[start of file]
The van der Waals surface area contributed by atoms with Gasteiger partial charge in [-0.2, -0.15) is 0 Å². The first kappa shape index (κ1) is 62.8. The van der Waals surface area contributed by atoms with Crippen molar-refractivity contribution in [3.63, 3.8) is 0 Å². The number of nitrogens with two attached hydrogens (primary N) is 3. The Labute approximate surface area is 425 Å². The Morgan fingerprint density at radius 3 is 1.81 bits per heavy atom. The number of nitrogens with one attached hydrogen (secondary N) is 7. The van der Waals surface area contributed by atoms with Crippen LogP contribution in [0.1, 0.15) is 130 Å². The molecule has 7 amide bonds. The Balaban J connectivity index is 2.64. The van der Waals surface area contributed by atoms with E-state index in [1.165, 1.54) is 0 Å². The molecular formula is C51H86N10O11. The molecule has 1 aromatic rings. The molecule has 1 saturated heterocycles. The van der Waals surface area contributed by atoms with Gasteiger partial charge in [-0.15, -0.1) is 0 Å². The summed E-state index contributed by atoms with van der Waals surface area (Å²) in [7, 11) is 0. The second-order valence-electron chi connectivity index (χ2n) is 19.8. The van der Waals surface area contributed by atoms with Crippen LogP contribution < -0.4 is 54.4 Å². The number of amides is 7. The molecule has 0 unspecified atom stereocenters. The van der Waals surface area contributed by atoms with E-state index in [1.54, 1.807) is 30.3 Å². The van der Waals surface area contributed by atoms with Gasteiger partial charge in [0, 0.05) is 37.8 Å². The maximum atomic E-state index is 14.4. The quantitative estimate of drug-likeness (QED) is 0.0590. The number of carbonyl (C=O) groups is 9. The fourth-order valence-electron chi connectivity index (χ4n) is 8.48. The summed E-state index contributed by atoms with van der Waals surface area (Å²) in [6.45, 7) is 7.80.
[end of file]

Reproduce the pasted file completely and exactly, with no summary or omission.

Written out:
The van der Waals surface area contributed by atoms with Gasteiger partial charge in [-0.2, -0.15) is 0 Å². The first kappa shape index (κ1) is 62.8. The van der Waals surface area contributed by atoms with Crippen molar-refractivity contribution in [3.63, 3.8) is 0 Å². The number of nitrogens with two attached hydrogens (primary N) is 3. The Labute approximate surface area is 425 Å². The Morgan fingerprint density at radius 3 is 1.81 bits per heavy atom. The number of nitrogens with one attached hydrogen (secondary N) is 7. The van der Waals surface area contributed by atoms with Crippen LogP contribution in [0.1, 0.15) is 130 Å². The molecule has 7 amide bonds. The Balaban J connectivity index is 2.64. The van der Waals surface area contributed by atoms with E-state index in [1.165, 1.54) is 0 Å². The molecular formula is C51H86N10O11. The molecule has 1 aromatic rings. The molecule has 1 saturated heterocycles. The van der Waals surface area contributed by atoms with Gasteiger partial charge in [-0.15, -0.1) is 0 Å². The summed E-state index contributed by atoms with van der Waals surface area (Å²) in [7, 11) is 0. The second-order valence-electron chi connectivity index (χ2n) is 19.8. The van der Waals surface area contributed by atoms with Crippen LogP contribution < -0.4 is 54.4 Å². The number of amides is 7. The molecule has 0 unspecified atom stereocenters. The van der Waals surface area contributed by atoms with E-state index in [1.54, 1.807) is 30.3 Å². The van der Waals surface area contributed by atoms with Gasteiger partial charge in [0, 0.05) is 37.8 Å². The maximum atomic E-state index is 14.4. The quantitative estimate of drug-likeness (QED) is 0.0590. The number of carbonyl (C=O) groups is 9. The fourth-order valence-electron chi connectivity index (χ4n) is 8.48. The summed E-state index contributed by atoms with van der Waals surface area (Å²) in [6.45, 7) is 7.80.